1) What is the working title of your next book?
Nine Pieces on Prostitution
2) Where did the idea come from for the book?
The book will be a collection of my prostitution stories written over some thirty years, so obviously ideas for stories came from different places; but one, which is a very long story, almost novella length was inspired by a client dying ‘on the job’ as it were, and what the women did with the body.
3) What genre does your book fall under?
4) What actors would you choose to play the part of your characters in a movie rendition?
Now that’s a curly one: I can’t somehow see a movie of a short story collection; but one, in particular, I think would make a great movie. It’s called ‘An Artist’s Story’ and is about an architect who’s hired to design a brothel, and her friend, ho becomes involved with the house, and the women who work there. The female lead I envisage being played by Cate Blanchett. The music score would include lots of Tracy Chapman.
5) What is the one-sentence synopsis of your book?
A collection of stories on a theme that has intrigued me for my entire writing life.
6) Will your book be self-published or represented by an agency?
I plan to self-publish the collection on Smashwords.
7) How long did it take you to write the first draft of the manuscript?
No single story took me very long, perhaps a couple of months for ‘Where The Ladders Start’, the longest in the collection.
What other books would you compare this story to within your genre?
John Clanchy’s ‘Her Father’s Daughter’ is a collection of stories on the theme of father/daughter relationships, and, since I admire Clanchy’s writing very much, I’ll be so bold as to cite it here. While there are obviously plenty of short story collections based around a theme, I really don’t think there is much of a precedent for my ‘Nine Pieces’.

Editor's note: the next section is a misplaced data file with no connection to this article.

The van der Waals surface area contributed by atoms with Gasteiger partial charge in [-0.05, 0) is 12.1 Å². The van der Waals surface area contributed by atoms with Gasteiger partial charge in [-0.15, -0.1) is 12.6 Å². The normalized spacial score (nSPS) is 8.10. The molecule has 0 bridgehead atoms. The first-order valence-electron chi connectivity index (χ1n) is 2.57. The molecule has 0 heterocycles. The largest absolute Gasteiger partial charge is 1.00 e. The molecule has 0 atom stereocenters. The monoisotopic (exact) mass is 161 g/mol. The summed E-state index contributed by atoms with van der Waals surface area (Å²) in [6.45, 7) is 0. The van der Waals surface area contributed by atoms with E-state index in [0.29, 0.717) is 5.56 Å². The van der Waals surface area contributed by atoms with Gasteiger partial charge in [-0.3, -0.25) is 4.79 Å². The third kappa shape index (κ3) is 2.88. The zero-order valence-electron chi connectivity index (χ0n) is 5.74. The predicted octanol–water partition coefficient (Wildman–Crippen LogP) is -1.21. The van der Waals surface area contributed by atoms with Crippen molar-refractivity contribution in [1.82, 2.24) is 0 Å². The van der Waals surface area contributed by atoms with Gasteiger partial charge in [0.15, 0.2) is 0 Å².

9) Who or what inspired you to write this book?
My first novel, Tunnel Vision is set in a Melbourne massage parlour in the 1970s, and the oldest story in ‘Nine Pieces’ was written in the ‘70s as well. I think it was the extreme oddness of the sex industry in Melbourne at that time, the theatricality and subterfuge and madness! of it that got me in, and that has stayed with me.
10) What else about the book might pique the reader’s interest?
Some – more than half – the stories are very Canberra. I think prostitution is a great way to write about the underside of our national capital. I would also like to mention that one of the stories, titled ‘Mrs B’ has been chosen for inclusion in Meanjin’s Canberra centenary issue. I’ll be writing about this special issue in a later post.
If you’d like to read more about Nine Pieces on Prostitution you can do so here.
I have tagged Lucy Sussex
Lucy Sussex is a writer, reviewer and editor, whose work ranges from children’s writing to the herstory of women crime writers. She has either written or edited over 20 books, published internationally. Her next big thing, deadline July, is VICTORIAN BLOCKBUSTER: FERGUS HUME AND THE MYSTERY OF A HANSOM CAB. It looks at the story behind the biggest-selling detective novel of the 1800s, one which created the market for Conan Doyle and Sherlock Holmes. VB touches on much, from theatre history to a copycat murder, and how a small-press book from the colonies conquered the crime-reading world.
And Margaret Innes, who says,
I have one completed manuscript of contemporary fiction titled A Bracelet of Bright Hair requiring some redrafting. I’m also well into an historical novel City of Men where I examine the life of one of the earliest surgeons, William Redfern. Writing this has proved one of the most interesting experiences I’ve had as a writer.
Maureen Cashman writes